By Will Soutter
Novel drug delivery is one of the most-researched areas of nanomedicine - now MIT researchers are advancing the field even further with a nanoparticle aerosol spray that could be used to deliver vaccines or cancer treatments via an inhalable spray.
The new lipid nanoparticle vaccine-delivery system could help to make effective vaccine formulations for a wide range of infectious diseases, and even give a boost to the development of cancer vaccines. Image credit: Photos.com.
The new vaccine delivery platform is primarily targeted at vaccines for infectious diseases which attack mucosal membranes in humans - this includes many viral infections like influenza, HIV, herpes simplex, and HPV - along with many other respiratory and sexually transmitted diseases.
Whilst vaccines for many of these infections exist, they are often not very effective, as the mucosal membrane flushes the vaccine antigens away before the immune cells in the area can deliver them to the T-cells - the part of the immune system which forms memories of harmful bodies, to allow the body to rapidly fight off the infection in the future.
Because of these difficulties, very few mucosal vaccines have every been approved for use in humans - those that are used include cholera, rotavirus, typhoid, and a nasally-administered flu vaccine, as well as the well-known Sabin vaccine for polio.
The MIT research group, led by Prof. Darrell Irvine, has developed a solution to this issue by wrapping the vaccine antigens in cross-linked layers of lipids to form nanoparticles. These particles are much more durable than the proteins that make up the vaccine, and allow the vaccine to remain on the membrane for long enough to trigger an effective immune response.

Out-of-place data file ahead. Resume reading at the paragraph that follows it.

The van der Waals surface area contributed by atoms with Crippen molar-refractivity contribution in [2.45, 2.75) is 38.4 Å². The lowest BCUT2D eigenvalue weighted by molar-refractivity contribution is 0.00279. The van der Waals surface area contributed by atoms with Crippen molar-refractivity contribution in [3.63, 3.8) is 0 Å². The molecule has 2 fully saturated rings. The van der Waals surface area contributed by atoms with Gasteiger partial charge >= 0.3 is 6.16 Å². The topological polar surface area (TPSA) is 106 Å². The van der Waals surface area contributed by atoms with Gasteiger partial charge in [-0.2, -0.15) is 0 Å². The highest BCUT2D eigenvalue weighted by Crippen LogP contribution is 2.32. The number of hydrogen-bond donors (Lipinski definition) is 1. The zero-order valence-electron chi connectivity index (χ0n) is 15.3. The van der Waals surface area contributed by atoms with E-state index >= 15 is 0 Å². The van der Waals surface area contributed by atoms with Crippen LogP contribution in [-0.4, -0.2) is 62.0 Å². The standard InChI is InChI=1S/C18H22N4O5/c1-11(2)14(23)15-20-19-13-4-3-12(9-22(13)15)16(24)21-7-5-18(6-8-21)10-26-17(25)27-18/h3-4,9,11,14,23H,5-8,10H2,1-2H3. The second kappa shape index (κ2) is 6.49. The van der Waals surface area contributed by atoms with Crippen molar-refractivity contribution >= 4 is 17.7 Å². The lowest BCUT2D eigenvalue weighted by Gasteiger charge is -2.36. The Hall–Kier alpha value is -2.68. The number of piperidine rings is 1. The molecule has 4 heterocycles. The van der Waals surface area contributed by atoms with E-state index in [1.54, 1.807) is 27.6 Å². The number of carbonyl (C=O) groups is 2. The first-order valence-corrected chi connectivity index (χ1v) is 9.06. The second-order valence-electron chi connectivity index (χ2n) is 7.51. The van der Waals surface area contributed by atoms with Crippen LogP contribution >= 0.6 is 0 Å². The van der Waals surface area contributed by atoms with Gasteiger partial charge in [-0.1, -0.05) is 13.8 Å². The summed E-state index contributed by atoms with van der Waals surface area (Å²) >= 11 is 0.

“It’s like going from a soap bubble to a rubber tire. You have something that’s chemically much more resistant to disassembly"
Prof. Darrell Irvine
So far, the vaccine delivery platform has only been tested in mice, with great success. However, infections like HIV do not affect mice, so the studies were carried out with engineered viruses designed to mimic their behaviour in humans.
The researchers also developed a model to test for the nanoparticles ability to deliver cancer vaccines.
Cancer vaccines are a potential novel treatment method where the body's immune system is made to recognize and attack malignant cells.
This would create a very powerful treatment for cancer if successful - unfortunately, thus far the vaccines have suffered from the same issues as the other mucosal infection vaccines.
Irvine's team implanted mice with engineered melanomas designed to produce ovalbumin - a natural protein found in egg whites.
They then vaccinated the mice with ovalbumin, either in its unprotected form or in their lipid nanoparticle system.
The mice that received the nanoparticle vaccine completely rejected the tumours, suffering no serious side effects except for slight weight loss, which they later recovered from.
This is only a simple tumour model, and Irvine is keen to continue the work with more challenging studies. These initial results are extremely promising, however. The nanoparticle vaccine platform has been patented by the researchers, and licensed to Vedantra Pharmaceuticals for further development of the technology for use in both therapeutic and preventative vaccines.